Arnold Corns – a short-lived band reputedly named after Bowie’s favourite Pink Floyd song, “Arnold Layne” – consisted of a group of schoolboys from Dulwich College who rather anonymously provided instrumental backings on some of Bowie’s demos at the beginning of 1971. Initially titled with the equally un-endearing name, Runk, in a star-making experiment straight out of the Andy Warhol book of star construction, Bowie brought in another friend, Freddi Burretti (real name Frederick Burrett), another Sombrero Club identity, to front them. In order to fit the role appropriately, Burretti sported yet another assumed and exotic stage name deemed fit for the task: Rudi Valentino. Thus Arnold Corns, a small footnote in the David Bowie story, was born. They were to be a vehicle for Bowie’s by now-prodigious song-writing outputs. But, more than that, he wanted to present them to the world as “real” superstars. (Sound familiar, Ziggy fans?) In his enthusiasm he even outrageously described them as the new Rolling Stones, with Burretti, Bowie gushed, being Mick Jagger’s natural heir. The openly gay and extremely flamboyant and photogenic nineteen-year-old front-man was actually a fashion designer, and in that other role, he would come to be extremely important to the Bowie story amid the roller-coaster ride soon to come. But as the lead singer of Arnold Corns, it quickly came abundantly clear that despite the hype he could not come close to the talents of the band’s creator and mentor, David Bowie. When a single was released on B&C Records in May under the name. The Arnold Corns, it featured Bowie’s vocals in the lead role. Of considerable further note, however, was the choice of the single’s two songs. Selected for this under-cover release were none other than “Moonage Daydream” and “Hang on to Yourself”; two prime tracks that, with reworked lyrics, would feature on the following year’s Ziggy Stardust album. Another Ziggy track, “Lady Stardust” was also recorded by Arnold Corns at this time but was not released. Weak though these Arnold Corns versions seem when compared to the re-recordings on the yet-to-come hit album, the release of such iconic Ziggy tracks under the curation of a pre-emptive invented band tells us much about where David Bowie’s thinking, and allied song-writing direction, was heading. Simply, he was beginning to put early traces of flesh on the bones of his fictitious, future alter-ego. Bowie biographers also highlight the fact that at this time the Ziggy Stardust title track had also been written. The artist, though, was evidently keeping that one under wraps for now. Meanwhile, the Arnold Corns debut single, despite its now-iconic songs, quickly died without trace. The time, and more importantly the vehicle/means of delivery, was clearly not yet right.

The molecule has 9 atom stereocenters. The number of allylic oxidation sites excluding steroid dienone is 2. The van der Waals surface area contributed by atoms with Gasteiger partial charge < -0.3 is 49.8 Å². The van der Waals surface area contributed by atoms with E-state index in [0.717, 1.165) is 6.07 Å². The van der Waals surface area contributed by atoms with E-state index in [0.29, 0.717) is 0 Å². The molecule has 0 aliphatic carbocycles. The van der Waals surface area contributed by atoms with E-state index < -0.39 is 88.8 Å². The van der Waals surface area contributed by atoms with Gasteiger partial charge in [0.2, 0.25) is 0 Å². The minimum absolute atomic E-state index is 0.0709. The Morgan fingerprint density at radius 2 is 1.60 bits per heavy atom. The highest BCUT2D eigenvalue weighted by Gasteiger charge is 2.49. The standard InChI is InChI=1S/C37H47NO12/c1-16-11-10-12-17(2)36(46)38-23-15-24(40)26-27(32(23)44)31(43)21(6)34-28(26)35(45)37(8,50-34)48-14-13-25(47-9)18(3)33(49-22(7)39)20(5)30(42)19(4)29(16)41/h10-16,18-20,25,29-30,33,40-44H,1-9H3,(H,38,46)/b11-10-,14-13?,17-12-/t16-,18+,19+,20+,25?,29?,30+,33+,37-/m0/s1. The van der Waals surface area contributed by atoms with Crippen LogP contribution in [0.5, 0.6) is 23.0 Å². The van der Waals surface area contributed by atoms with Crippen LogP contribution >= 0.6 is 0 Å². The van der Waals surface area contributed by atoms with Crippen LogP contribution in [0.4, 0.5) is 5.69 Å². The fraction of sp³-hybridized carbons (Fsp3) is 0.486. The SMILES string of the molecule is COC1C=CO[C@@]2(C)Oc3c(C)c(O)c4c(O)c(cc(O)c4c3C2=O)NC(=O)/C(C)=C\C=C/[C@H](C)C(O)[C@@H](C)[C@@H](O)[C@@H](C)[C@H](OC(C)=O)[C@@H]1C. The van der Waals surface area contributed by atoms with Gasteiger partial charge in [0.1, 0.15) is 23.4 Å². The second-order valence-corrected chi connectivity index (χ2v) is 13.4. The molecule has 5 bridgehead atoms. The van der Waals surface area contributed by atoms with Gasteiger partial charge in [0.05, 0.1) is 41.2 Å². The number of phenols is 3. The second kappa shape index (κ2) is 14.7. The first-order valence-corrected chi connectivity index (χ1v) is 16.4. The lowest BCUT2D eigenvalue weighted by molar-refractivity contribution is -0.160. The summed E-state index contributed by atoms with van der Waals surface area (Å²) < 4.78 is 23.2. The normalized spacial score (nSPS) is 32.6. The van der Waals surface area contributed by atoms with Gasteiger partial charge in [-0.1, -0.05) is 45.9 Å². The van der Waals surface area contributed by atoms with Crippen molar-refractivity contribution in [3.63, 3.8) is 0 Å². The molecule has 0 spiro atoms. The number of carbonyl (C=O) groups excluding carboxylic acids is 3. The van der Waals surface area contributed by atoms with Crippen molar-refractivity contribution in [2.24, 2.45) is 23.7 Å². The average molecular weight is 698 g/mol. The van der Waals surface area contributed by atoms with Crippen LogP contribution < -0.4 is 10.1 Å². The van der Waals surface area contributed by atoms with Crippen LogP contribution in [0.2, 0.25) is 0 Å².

Two more songs would be recorded under the Arnold Corns umbrella in June, featuring contributions from soon to be house-hold name Bowie musicians Mick Ronson, Trevor Bolder, and Woody Woodmansey (Spiders from Mars in waiting), who were by then working on the Hunky Dory album. In a departure, this time Burretti/Valentino actually did feature on lead vocals. The resultant two songs, however, “Looking for a Friend” and “Man in the Middle”, were quickly shelved and only dusted off and released as curios much later after David Bowie had become well and truly famous.
It is worth noting that there was an additional reason for Bowie’s songs to be recorded by others at this time. His ruthlessly efficient manager, Tony Defries, had hatched a plan to sever ties with Bowie’s then-record label, Mercury, so that he might shop his increasingly marketable and productive charge around to other labels in the justifiable hope of more lucrative deals. Therefore, the employment of pseudonyms also solved the highly likely contractual issues that could have arisen had they been released as David Bowie products.
Even if they were seemingly and uncharacteristically well out of the spotlight – highly regarded Bowie biographer Nicholas Pegg describes them as “excursions into anonymity” – nevertheless Bowie’s various undertakings during the first half of 1971 tell us much about these still-early days of his journey to stardom. The fictional, constructed, Rudi Valentino and Arnold Corns, it might readily be said, served as a clear prototype for Ziggy Stardust and the Spiders from Mars. Meanwhile Bowie’s experiences of other artists performing his songs – especially the chart success of Peter Noone with “Oh! You Pretty Things” – surely gave him considerable confidence while also raising questions in his head about just who exactly was the best performative vehicle for his burgeoning and increasingly recognised song-writing talents. He ultimately chose himself for the task – imagine if Hunky Dory or Ziggy Stardust had been released with guest vocalists! – and in so doing he changed the history of popular music.
Nb) All but three Ziggy Stardust tracks were recorded in the final months of 1971 – prior to the December release of the Hunky Dory album – with the recording of “Rock’n’Roll Suicide”, “Suffragette City”, and “Starman” following in the first weeks of 1972. Born in that now-famous year Ziggy Stardust surely was. But, it was in 1971 that he was undoubtedly conceived.
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Dr. Ian Chapman is a Senior Lecturer in Music and Convener of the Performing Arts degree programme at the University of Otago, Dunedin, New Zealand. A life-long popular music fan he has written eight books to date, including two on David Bowie, Experiencing David Bowie: A Listener’s Companion (2015), and the forthcoming David Bowie FAQ (publication early 2019). Having also written both his Masters and PhD theses on the artist, he has given papers and talks at many events and conferences around the world. A popular free-lance motivational speaker, Ian’s specialty is the transformative power of the performing arts, drawing upon techniques (as espoused by artists such as David Bowie) that can be used in everyday life to develop self-empowerment and self-confidence. https://www.ianchapman.co.nz.